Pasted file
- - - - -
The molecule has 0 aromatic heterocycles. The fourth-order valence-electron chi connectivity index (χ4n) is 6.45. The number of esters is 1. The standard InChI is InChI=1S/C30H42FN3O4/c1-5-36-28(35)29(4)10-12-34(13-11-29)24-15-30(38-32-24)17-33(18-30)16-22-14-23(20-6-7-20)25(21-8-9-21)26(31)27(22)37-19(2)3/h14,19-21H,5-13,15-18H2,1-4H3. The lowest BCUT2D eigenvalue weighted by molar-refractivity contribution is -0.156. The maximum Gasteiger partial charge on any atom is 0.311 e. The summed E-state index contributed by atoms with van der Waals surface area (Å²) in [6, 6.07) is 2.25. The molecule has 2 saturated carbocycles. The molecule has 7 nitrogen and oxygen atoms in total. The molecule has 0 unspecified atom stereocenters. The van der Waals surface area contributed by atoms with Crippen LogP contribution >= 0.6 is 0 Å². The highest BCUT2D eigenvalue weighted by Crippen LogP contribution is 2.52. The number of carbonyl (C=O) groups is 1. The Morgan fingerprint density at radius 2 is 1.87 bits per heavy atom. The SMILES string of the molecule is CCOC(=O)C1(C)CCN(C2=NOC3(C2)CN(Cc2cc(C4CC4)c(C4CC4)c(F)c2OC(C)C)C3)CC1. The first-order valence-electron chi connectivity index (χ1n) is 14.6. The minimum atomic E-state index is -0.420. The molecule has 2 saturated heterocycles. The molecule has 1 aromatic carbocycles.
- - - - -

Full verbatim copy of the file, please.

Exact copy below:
The molecule has 0 aromatic heterocycles. The fourth-order valence-electron chi connectivity index (χ4n) is 6.45. The number of esters is 1. The standard InChI is InChI=1S/C30H42FN3O4/c1-5-36-28(35)29(4)10-12-34(13-11-29)24-15-30(38-32-24)17-33(18-30)16-22-14-23(20-6-7-20)25(21-8-9-21)26(31)27(22)37-19(2)3/h14,19-21H,5-13,15-18H2,1-4H3. The lowest BCUT2D eigenvalue weighted by molar-refractivity contribution is -0.156. The maximum Gasteiger partial charge on any atom is 0.311 e. The summed E-state index contributed by atoms with van der Waals surface area (Å²) in [6, 6.07) is 2.25. The molecule has 2 saturated carbocycles. The molecule has 7 nitrogen and oxygen atoms in total. The molecule has 0 unspecified atom stereocenters. The van der Waals surface area contributed by atoms with Crippen LogP contribution >= 0.6 is 0 Å². The highest BCUT2D eigenvalue weighted by Crippen LogP contribution is 2.52. The number of carbonyl (C=O) groups is 1. The Morgan fingerprint density at radius 2 is 1.87 bits per heavy atom. The SMILES string of the molecule is CCOC(=O)C1(C)CCN(C2=NOC3(C2)CN(Cc2cc(C4CC4)c(C4CC4)c(F)c2OC(C)C)C3)CC1. The first-order valence-electron chi connectivity index (χ1n) is 14.6. The minimum atomic E-state index is -0.420. The molecule has 2 saturated heterocycles. The molecule has 1 aromatic carbocycles.